Best Biscuits 2009 | Shawn & Nick's Courtyard Cafe | Food & Drink | South Florida

It was a long, jubilant night with a crazy crowd. Let's face it, you got drunk — again. And as your head begins to clear, you want something different. Not late-night tacos. Not pizza, sandwiches, or waffles. Certainly not the drive-through you had a few times. (You always regretted that later.) No, you want... biscuits! Flaky, tender, warm, golden, soft biscuits. Just like Grandma would've made you if she had ever stopped drinking long enough. They soak up all that booze, ease the burn. Courtyard Café is open 24 hours on the weekends, and the biscuits get better as the night goes on. They're good smothered, covered, buttered, or plain. No matter how you get them, they come out split, fried, and steaming. Get two for yourself or buy the table a dozen. The trick here: staying sober enough to remember how damned good those biscuits were.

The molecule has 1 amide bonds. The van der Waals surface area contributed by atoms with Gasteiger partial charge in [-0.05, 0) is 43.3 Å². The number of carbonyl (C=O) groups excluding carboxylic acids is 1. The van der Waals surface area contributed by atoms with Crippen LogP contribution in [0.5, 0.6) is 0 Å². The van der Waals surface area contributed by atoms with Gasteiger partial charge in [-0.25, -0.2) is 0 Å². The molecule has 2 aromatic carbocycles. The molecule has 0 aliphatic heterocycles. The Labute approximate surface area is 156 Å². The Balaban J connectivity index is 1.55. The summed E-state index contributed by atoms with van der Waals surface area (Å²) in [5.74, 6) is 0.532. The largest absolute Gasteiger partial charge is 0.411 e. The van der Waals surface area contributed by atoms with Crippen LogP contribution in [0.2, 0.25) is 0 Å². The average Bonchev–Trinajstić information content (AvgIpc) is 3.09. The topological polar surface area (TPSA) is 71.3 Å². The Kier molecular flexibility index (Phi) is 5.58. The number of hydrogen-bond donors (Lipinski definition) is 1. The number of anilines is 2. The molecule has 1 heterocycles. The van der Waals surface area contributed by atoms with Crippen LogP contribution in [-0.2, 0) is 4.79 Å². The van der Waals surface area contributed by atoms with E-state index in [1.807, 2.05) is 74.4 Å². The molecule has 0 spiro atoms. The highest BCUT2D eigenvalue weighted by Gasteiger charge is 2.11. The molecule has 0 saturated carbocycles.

It had been awhile since the dental hygienist's wife had harped on and on about anything, but now she wanted a German breakfast. So Saturday morning, he brought her to Cypress Nook in Pompano Beach, a place where his American-loving palette could also be satisfied. They sat in the quaint cottage at one of the 30 or so seats available and looked over the German-American menu. He got the blueberry pancakes, and she ordered the kielbasa with eggs. They said this was the best mealtime they've had together in weeks, probably since the last time they ventured to this very same place. The place where the omelets and bratwurst are sumptuous and only cash is accepted.